1 Kings 8:22–26
At the start of 2018, we took a week to settle into the new year by looking together at a passage from the Old Testament where Solomon prays a prayer of dedication at the celebration for the newly-completed temple. To help you go deeper into everything we looked at together, we’ve put together some notes and discussion questions for use individually or with a small group. You can use the embedded player below to listen to the talk, or click here to download it on a PC.
To dedicate ourselves to something is to give it over entirely (like when we dedicate a child and give them over to God) and to pursue it wholeheartedly (like an athlete dedicating themselves to the goal of Olympic glory). As we start this new year, the call is for us to dedicate ourselves to God afresh — and yet, this is only possible because of the lengths to which he has already dedicated himself to us. We see this revealed to us throughout Scripture, as God shows himself to be the God who…
Verse 22: “Then Solomon stood before the altar of the Lord in front of the whole assembly of Israel, spread out his hands toward heaven”
As a community, we’re defined by our shared union to Christ and by God’s presence with us. That’s our foundation as we start the new year together — that who we are is not based on what we have done or what we will do, but on who God is and what he’s done. We therefore get to live together free from fear, shame and the need to prove ourselves, as we build a home where everyone is welcome.
Verse 23: “Lord, the God of Israel, there is no God like you in heaven above or on earth below — you who keep your covenant of love with your servants who continue wholeheartedly in your way.”
God, the indescribable one who is unlike any other, chooses to define himself by the love he shows to his people — a love expressed in a covenant of commitment that we can trace right the way through the Bible. This covenant is remade in Christ by his death on the cross (Hebrews 9:14–15) — the ultimate way in which God chooses to make himself known by his love.
Verse 24: “You have kept your promise to your servant David my father; with your mouth you have promised and with your hand you have fulfilled it — as it is today.”
Jesus is the word of God who both speaks the promises given to us in Scripture and acts with his hand to fulfil them in himself. The Bible is full of promises that we are invited to take hold of and present back to God, asking him to bring them to fullness in our own lives. 2 Corinthians 1:20 puts it perfectly: “For no matter how many promises God has made, they are “Yes” in Christ. And so through him the “Amen” is spoken by us to the glory of God.”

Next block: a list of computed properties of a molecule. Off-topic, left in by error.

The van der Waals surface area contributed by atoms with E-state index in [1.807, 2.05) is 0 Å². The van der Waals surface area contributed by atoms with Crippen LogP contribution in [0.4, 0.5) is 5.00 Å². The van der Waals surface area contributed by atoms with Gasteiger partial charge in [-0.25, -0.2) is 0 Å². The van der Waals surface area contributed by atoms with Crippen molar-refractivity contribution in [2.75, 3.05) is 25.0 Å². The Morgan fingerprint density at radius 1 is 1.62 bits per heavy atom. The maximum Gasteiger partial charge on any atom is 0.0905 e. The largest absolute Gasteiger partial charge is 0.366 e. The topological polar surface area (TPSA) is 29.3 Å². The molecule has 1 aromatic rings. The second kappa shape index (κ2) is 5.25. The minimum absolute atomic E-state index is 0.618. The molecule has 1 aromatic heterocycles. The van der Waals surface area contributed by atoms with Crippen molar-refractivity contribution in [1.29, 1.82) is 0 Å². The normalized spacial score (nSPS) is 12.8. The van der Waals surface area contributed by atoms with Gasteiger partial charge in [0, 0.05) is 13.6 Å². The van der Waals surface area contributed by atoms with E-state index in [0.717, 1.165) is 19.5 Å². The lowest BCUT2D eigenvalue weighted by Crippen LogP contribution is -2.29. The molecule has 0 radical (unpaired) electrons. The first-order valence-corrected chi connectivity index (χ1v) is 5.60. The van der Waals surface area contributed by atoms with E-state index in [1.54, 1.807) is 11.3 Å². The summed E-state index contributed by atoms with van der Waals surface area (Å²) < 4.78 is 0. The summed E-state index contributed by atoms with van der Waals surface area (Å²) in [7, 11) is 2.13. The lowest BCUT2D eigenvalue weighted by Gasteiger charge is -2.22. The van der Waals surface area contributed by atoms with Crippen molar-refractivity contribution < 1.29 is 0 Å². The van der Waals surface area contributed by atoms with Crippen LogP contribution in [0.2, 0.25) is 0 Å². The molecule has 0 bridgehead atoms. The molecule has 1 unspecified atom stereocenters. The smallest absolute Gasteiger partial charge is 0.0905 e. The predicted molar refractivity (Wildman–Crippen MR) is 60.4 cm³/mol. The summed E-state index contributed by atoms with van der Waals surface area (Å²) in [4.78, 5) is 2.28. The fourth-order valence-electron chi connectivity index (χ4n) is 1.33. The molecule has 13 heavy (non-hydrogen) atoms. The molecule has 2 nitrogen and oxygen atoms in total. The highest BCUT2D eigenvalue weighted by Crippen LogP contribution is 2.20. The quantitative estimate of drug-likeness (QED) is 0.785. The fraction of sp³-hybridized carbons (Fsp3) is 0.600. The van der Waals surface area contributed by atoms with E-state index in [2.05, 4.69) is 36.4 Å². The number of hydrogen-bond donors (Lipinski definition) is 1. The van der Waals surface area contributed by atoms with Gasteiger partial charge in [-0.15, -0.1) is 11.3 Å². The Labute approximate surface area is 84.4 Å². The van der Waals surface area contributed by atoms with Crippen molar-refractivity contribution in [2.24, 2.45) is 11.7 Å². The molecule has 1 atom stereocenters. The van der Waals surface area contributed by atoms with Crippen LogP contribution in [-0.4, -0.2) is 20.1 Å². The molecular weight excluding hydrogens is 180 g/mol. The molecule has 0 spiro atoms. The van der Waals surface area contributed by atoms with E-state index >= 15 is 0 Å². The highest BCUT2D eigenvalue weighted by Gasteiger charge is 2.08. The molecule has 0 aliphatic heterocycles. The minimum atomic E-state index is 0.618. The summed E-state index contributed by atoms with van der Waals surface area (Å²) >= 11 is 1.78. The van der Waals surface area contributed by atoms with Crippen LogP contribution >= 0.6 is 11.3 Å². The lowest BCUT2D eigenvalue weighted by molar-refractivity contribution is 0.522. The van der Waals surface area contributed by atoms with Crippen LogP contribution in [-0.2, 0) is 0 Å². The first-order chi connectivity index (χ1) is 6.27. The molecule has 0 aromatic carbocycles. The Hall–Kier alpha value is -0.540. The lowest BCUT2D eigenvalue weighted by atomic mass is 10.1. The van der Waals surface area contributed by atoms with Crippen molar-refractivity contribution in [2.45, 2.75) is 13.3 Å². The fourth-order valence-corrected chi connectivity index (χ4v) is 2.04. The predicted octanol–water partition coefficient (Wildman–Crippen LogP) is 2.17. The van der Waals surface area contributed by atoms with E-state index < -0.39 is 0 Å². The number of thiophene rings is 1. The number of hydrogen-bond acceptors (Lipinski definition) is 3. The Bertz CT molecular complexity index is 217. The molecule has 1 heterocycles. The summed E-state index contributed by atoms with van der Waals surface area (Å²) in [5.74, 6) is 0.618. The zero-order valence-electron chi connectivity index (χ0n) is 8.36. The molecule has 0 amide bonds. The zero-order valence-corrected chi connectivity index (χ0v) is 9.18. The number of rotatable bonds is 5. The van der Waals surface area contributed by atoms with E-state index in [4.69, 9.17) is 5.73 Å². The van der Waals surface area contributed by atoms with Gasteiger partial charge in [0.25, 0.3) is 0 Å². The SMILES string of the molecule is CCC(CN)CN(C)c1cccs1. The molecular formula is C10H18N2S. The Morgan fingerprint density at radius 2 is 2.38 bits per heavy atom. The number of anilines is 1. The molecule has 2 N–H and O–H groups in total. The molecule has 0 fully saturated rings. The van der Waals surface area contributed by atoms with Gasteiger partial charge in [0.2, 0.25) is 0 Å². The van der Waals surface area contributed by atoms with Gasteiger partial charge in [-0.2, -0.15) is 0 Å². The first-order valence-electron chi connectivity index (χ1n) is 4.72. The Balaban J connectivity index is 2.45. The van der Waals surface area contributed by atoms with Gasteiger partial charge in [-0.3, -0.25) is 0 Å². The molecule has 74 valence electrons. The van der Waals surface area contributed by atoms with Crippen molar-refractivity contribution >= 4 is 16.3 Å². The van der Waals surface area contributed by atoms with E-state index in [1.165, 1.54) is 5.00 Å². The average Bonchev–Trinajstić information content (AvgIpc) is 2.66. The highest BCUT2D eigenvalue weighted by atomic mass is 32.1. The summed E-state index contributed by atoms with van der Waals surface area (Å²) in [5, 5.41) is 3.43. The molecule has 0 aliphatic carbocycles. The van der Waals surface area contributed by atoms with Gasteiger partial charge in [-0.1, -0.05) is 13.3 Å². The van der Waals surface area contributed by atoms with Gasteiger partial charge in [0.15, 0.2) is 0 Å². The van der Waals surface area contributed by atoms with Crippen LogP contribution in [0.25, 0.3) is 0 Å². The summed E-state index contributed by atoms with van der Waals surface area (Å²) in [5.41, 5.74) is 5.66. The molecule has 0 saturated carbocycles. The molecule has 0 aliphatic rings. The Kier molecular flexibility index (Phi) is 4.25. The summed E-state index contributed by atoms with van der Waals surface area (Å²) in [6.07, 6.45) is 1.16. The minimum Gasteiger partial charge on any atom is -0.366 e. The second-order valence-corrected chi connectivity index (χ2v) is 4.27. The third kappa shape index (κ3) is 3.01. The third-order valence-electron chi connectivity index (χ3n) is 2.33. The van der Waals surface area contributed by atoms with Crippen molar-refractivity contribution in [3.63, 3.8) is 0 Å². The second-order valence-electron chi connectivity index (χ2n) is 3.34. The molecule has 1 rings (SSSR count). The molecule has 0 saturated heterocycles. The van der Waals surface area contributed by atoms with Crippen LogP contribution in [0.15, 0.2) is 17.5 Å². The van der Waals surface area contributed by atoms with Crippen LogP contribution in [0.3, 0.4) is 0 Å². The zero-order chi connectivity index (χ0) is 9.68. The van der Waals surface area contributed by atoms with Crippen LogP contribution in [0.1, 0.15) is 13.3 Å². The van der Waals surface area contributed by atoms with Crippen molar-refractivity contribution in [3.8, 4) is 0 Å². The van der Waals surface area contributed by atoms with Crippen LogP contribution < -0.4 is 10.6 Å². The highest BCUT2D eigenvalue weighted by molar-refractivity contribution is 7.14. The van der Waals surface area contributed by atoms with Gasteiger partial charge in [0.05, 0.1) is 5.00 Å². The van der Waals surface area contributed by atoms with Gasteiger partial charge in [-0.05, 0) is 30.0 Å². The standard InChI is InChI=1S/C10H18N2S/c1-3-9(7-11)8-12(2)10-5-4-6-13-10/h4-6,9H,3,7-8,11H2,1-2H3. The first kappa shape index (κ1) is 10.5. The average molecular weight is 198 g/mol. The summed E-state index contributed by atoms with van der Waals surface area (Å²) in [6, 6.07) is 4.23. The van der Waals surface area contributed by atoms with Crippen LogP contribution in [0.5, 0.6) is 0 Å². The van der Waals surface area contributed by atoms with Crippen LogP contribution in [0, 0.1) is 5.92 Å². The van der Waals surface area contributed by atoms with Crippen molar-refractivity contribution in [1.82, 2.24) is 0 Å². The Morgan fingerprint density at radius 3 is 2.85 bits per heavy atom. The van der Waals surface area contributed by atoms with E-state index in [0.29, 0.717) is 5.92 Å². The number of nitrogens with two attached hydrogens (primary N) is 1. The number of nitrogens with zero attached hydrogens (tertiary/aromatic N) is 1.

Verse 25: “Now Lord, the God of Israel, keep for your servant David my father the promises you made to him when you said, ‘You shall never fail to have a successor to sit before me on the throne of Israel, if only your descendants are careful in all they do to walk before me faithfully as you have done.’”
Solomon’s prayer that his descendants would walk faithfully before God rings hollow when we see how far he himself drifts from God by the end of his life, and yet God remains faithful to the House of David — firstly in the generations that come after Solomon and finally in putting a man from the line of David on the throne to reign eternally. This is just another example of how much God desires to show grace to his people, and is a tremendous source of comfort to us that no matter how far we have fallen, God will be faithful in restoring us to relationship with him when we turn back to him.
Verse 26: “And now, God of Israel, let your word that you promised your servant David my father come true.”
It can be easy to find ourselves living with a word over our lives that has come to define us — that might be a word spoken by ourselves or others, verbalised or left unsaid, that lifts us up or pushes us down. The good news this year is that no word spoken over us is better than the word of truth God has already spoken when he called us to himself; when he named us as his dearly loved children and united us to Christ. We don’t need to go searching for a new identity — in Christ we have all we could ever need.
This year, we get to stand firm in the knowledge that the God who defines community, who defies explanation, who delivers always, who demonstrates grace, who declares truth so desires intimacy with us that he descends humbly, defeating death that we might delight eternally in Him.
- What aspect of Sunday’s talk particularly spoke to you?
- What promises of God can you think of? You might want to try working through a passage like Psalm 23 and considering each of the promises contained within, and praying into that for one another.
- What does it mean that God is a God of grace? How is this good news for us? What does it look like to live more in this grace?
- How are you seeking to dedicate yourself to God this year — both in the giving over and in the pursuing? What ways are you asking God to reveal himself to you this year?
- What does it mean for us to build a home together as a community where everyone is welcome? What practical costs might this involve? Why is this important for us to do?
- What words are you living with over your life? Are these words from God, or words from others? How can you be seeking to live more in the truth of the finished word spoken over you by God in Christ?
About the World
- We get the privilege of revealing the God who ‘defies explanation’ in the same way that he has revealed himself: through how we show love to others. How are you seeking to do that this year in your home / workplace / school / rest / daily life?